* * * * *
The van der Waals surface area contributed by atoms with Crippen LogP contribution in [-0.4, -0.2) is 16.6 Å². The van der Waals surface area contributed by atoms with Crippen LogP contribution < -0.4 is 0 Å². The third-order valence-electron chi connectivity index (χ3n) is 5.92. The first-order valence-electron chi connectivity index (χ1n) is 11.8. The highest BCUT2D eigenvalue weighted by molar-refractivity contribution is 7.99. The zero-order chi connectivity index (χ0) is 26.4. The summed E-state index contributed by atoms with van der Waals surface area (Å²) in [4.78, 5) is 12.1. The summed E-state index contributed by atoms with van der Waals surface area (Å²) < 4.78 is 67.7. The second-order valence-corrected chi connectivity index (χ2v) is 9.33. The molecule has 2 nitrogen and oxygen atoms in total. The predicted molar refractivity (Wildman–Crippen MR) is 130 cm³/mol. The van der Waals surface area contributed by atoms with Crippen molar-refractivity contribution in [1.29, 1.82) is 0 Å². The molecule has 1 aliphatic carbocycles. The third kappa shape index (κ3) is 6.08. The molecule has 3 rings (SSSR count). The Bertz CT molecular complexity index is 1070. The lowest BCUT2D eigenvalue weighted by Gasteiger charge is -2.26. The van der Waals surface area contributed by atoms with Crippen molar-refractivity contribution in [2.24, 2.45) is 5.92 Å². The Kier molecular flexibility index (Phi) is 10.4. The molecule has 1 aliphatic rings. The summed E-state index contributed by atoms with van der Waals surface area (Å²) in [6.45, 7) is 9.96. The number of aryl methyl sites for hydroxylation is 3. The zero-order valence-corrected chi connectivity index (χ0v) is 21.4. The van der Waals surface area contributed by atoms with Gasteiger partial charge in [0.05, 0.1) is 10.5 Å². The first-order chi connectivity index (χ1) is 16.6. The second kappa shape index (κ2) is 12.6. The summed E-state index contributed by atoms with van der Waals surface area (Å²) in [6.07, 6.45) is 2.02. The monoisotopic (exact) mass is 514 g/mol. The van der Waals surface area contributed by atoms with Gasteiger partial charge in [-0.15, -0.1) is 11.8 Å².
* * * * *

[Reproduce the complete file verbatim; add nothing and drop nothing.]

The van der Waals surface area contributed by atoms with Crippen LogP contribution in [-0.4, -0.2) is 16.6 Å². The van der Waals surface area contributed by atoms with Crippen LogP contribution < -0.4 is 0 Å². The third-order valence-electron chi connectivity index (χ3n) is 5.92. The first-order valence-electron chi connectivity index (χ1n) is 11.8. The highest BCUT2D eigenvalue weighted by molar-refractivity contribution is 7.99. The zero-order chi connectivity index (χ0) is 26.4. The summed E-state index contributed by atoms with van der Waals surface area (Å²) in [4.78, 5) is 12.1. The summed E-state index contributed by atoms with van der Waals surface area (Å²) < 4.78 is 67.7. The second-order valence-corrected chi connectivity index (χ2v) is 9.33. The molecule has 2 nitrogen and oxygen atoms in total. The predicted molar refractivity (Wildman–Crippen MR) is 130 cm³/mol. The van der Waals surface area contributed by atoms with Crippen molar-refractivity contribution in [1.29, 1.82) is 0 Å². The molecule has 1 aliphatic carbocycles. The third kappa shape index (κ3) is 6.08. The molecule has 3 rings (SSSR count). The Bertz CT molecular complexity index is 1070. The lowest BCUT2D eigenvalue weighted by Gasteiger charge is -2.26. The van der Waals surface area contributed by atoms with Crippen molar-refractivity contribution in [2.24, 2.45) is 5.92 Å². The Kier molecular flexibility index (Phi) is 10.4. The molecule has 1 aliphatic rings. The summed E-state index contributed by atoms with van der Waals surface area (Å²) in [6.45, 7) is 9.96. The number of aryl methyl sites for hydroxylation is 3. The zero-order valence-corrected chi connectivity index (χ0v) is 21.4. The van der Waals surface area contributed by atoms with Gasteiger partial charge in [0.05, 0.1) is 10.5 Å². The first-order chi connectivity index (χ1) is 16.6. The second kappa shape index (κ2) is 12.6. The summed E-state index contributed by atoms with van der Waals surface area (Å²) in [6.07, 6.45) is 2.02. The monoisotopic (exact) mass is 514 g/mol. The van der Waals surface area contributed by atoms with Gasteiger partial charge in [-0.15, -0.1) is 11.8 Å².